After questioning the uncle of alleged Chattanooga shooter Mohammad Youssduf Adbulazeer on two separate occasions since last Thursday’s attacks, Jordanian officials took him into custody.
The lawyer for Adbulazeer’s uncle, Asaad Ibrahim Asaad Haj Ali, told the Associated Press that neither he nor his family have been able to see Asaad since he was detained the day after the Chattanooga shootings.
Authorities also took computers and cell phones from his house, but he has not been charged with a crime.
Chattanooga shooter Adbulazeer went to live with his uncle in Jordan for several months in 2014, reportedly to help get him away from the influence of drugs, alcohol, and a group of friends whom his parents did not approve.
The FBI has dispatched investigators to Jordan to look into what influences he may have come under while he was in the country.
According to Abed al-Kader Ahmad al-Khateeb (pictured above), Assad’s attorney, the young man mainly helped with his uncle’s small cell phone business.
“The uncle is a regular person, he has a company, he is a businessman, he has no relation with any militant group or organization,” al-Khateeb said. “He cares about his work and his family, and Muhammad is just his relative, the son of his sister. That’s it.”
“Al-Khateeb is a prominent attorney and member of the Freedom Committee of the Muslim Brotherhood, the oldest and largest opposition group in Jordan. The Brotherhood is part of a regional movement of the same name. In Jordan, it has distanced itself from the Islamic State extremist group,” according to the Associated Press.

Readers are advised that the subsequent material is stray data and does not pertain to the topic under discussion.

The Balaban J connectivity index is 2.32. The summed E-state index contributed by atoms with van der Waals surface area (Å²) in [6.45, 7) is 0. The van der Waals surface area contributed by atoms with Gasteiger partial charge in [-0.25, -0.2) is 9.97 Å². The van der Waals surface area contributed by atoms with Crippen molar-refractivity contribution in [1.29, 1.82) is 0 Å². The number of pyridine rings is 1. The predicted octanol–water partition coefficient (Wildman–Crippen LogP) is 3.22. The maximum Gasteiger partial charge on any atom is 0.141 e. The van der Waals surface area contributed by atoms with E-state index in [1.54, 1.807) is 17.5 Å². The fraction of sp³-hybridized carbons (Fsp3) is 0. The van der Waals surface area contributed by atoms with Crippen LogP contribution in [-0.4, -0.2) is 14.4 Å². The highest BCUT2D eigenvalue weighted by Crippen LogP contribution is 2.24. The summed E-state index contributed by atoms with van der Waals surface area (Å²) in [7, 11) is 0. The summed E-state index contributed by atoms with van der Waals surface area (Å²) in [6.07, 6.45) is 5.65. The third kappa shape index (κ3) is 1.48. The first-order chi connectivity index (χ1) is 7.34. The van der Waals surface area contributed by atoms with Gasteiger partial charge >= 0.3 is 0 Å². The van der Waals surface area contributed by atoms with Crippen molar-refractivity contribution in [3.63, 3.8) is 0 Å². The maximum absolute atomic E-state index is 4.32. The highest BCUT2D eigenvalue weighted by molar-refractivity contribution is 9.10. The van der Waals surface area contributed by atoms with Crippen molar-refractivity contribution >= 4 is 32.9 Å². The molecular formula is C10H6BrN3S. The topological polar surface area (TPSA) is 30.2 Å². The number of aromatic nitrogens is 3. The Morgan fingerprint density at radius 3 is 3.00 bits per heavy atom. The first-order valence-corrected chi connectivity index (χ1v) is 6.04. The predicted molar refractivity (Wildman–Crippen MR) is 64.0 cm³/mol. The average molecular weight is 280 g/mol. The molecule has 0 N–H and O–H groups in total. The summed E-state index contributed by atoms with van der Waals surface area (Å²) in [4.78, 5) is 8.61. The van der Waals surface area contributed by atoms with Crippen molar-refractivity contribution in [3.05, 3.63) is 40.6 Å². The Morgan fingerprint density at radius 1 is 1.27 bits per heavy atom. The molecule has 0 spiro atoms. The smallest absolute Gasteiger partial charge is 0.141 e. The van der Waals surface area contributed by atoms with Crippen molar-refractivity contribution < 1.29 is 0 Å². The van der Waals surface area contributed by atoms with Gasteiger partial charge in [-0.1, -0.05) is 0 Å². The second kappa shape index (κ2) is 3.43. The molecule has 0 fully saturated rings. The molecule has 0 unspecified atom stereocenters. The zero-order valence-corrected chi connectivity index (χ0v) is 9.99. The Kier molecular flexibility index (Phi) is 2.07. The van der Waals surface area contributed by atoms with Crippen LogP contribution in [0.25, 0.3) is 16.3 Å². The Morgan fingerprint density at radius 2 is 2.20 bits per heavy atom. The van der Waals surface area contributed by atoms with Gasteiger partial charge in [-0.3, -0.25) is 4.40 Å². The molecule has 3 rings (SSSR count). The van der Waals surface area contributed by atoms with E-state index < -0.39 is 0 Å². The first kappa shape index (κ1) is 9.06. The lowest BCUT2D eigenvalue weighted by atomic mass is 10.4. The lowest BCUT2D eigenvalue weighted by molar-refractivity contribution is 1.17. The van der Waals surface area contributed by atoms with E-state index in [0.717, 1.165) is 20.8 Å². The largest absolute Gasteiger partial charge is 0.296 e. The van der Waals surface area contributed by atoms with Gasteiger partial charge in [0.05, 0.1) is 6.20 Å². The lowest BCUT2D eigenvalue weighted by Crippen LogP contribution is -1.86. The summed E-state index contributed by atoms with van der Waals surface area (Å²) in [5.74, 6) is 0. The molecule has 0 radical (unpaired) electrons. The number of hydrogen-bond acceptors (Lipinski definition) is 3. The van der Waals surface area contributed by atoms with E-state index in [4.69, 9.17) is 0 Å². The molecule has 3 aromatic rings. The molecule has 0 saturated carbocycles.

“I want to tell you, Mohammad is not religious, and is not belonging to any group,” Mr. Khateeb said in an interview with the New York Times in his Amman office Tuesday night. “I specialize in salafi movements, and this guy has no record with the salafis, not him or his uncle.”
Nonetheless, FBI investigators in the U.S. discovered that “Abdulazeez wrote about suicide and martyrdom as long ago as 2013. The bureau has also found evidence that he viewed videos of Anwar al-Awlaki, the radical American-born cleric who was killed in Yemen by an American drone strike in 2011,” according to the Times. .
According to the AP, Abdulazeez experienced a turbulent home life and had a history of struggling with depression. He had written on some loose leaf pages, found at his house, about feeling like a failure and that his life was worthless.
Family friends also point to his DUI arrest on April 20, 2015 as “important” in causing him to sink further into a depression.
h/t: Business Insider
This post originally appeared on Western Journalism – Equipping You With The Truth